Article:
By Emma Lucia Felisi and Anna Marshall
After conducting research on accessibility, the Students with Disabilities Association has convinced the SU Assembly to unanimously declare Durham University a disablist institution.
SwDA found various failings suffered by disabled students, such as disability support being minimal and lack of compensation for those with disabilities often leading to living expenses becoming more expensive.
The Assembly resolved to demand the University create an action plan, “for tackling the culture of disablism faced by students of Durham.”
Jessica Madden, president of Students with Disabilities Association, has told Palatinate that:
“A lot of other universities will fund specific learning diagnosis, but as one of the world’s best universities, the fact that we don’t is appalling.
“They like the idea of inclusivity but they don’t like the parts of it which would actually make it a reality.”
“If students with disabilities come and look around on an offer day, Durham doesn’t tell students they would have to adapt buildings to make it accessible.
“Disability support is vastly underfunded too, which needs to be addressed at a higher level with commitments and funding from the senior University staff with a commitment to uniformity across departments, which is currently not the case.”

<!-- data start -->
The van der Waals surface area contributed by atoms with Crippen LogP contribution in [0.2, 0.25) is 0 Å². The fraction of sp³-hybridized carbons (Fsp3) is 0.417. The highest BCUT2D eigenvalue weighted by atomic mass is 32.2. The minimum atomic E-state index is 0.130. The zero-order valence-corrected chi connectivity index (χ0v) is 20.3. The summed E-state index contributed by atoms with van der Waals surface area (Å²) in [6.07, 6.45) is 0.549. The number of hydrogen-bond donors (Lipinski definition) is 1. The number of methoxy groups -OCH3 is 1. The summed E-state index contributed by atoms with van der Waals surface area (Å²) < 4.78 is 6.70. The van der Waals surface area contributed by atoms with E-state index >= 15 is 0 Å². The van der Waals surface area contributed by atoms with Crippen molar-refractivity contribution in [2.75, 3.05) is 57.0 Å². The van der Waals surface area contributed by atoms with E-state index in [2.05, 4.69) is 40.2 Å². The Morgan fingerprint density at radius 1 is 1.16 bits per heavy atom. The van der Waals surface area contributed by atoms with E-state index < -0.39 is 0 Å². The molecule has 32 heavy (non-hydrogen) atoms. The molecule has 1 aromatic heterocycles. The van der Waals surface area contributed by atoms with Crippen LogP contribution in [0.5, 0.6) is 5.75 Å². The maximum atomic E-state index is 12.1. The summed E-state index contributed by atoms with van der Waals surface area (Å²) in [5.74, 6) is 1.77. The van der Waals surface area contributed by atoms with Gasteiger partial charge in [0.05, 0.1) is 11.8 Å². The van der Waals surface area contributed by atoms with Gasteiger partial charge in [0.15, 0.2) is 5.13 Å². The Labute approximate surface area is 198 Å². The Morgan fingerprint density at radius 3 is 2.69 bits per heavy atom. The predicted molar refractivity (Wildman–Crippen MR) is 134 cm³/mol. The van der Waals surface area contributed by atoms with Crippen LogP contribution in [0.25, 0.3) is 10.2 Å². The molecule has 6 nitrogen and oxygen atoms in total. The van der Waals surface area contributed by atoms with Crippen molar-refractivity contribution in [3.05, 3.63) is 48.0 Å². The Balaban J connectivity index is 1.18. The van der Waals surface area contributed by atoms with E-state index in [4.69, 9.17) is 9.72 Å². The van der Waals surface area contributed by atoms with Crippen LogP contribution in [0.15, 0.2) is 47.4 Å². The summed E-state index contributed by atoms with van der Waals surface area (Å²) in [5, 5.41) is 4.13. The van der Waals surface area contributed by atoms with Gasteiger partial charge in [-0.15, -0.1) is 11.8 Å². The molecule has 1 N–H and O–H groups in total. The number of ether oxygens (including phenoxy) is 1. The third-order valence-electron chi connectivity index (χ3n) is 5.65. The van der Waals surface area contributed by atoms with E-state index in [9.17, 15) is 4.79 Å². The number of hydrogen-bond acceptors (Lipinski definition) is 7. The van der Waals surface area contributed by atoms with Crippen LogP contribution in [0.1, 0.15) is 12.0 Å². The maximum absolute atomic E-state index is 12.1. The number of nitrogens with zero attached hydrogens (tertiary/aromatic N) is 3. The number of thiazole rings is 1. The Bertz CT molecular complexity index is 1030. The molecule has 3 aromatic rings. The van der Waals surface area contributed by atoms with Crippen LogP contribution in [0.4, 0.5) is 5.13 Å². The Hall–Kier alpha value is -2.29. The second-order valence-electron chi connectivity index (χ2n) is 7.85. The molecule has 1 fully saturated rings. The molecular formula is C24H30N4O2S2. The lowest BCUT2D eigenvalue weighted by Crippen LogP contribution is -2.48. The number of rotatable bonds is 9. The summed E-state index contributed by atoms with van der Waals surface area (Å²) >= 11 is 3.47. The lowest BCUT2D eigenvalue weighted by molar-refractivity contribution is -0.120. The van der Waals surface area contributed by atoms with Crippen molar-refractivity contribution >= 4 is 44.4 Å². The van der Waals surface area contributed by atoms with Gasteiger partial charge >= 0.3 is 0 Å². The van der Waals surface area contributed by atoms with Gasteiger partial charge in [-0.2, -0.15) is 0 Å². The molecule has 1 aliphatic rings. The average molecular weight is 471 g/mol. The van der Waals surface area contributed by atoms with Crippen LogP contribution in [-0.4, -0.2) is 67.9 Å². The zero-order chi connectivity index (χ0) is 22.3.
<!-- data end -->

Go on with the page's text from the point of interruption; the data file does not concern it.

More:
Reflecting on the motion’s success, Madden has said that:
“These are issues SwDA has been fighting for years, and have yet to be resolved. Many disabled students drop out as they don’t receive the support they need.”
One example was desks designed to be wheelchair accessible in the new Teaching and Learning Centre, were found to be screwed to the floor with immovable seats, making them unfit for accessibility purposes.
Additionally, planned pedestrian routes have initially included only stepped access, while requests for dropped kerbs have been denied.
SwDA found vari-ous failings suffered by disabled students
Students with long-term conditions are required to pay for evidence of their condition and prove their disability to staff.
Another difficulty is that students who are screened for specific learning difficulties are required to pay for a professional report, which can cost between £300-£600, in order to receive support from the university.
Unlike other universities, Durham offers no specific funding for this.
Within colleges, the practice of preventing students from leaving formal dinners has been criticised, as it forces students to disclose their disability or, in some cases, face a financial penalty.
Amelia McLoughlan, SU Welfare and Liberation Officer, highlighted that “historic cities have major issues with accessibility issues which disadvantage minority students.”
On the University, she said that “they like the idea of inclusivity but they don’t like the parts of it which would actually make it a reality. They can say they want inclusivity and wider participation, but those are empty words”
Palatinate contacted the University for comment on this issue before Christmas, but no response has been received.
Photograph by Tim Packer via Wikimedia Commons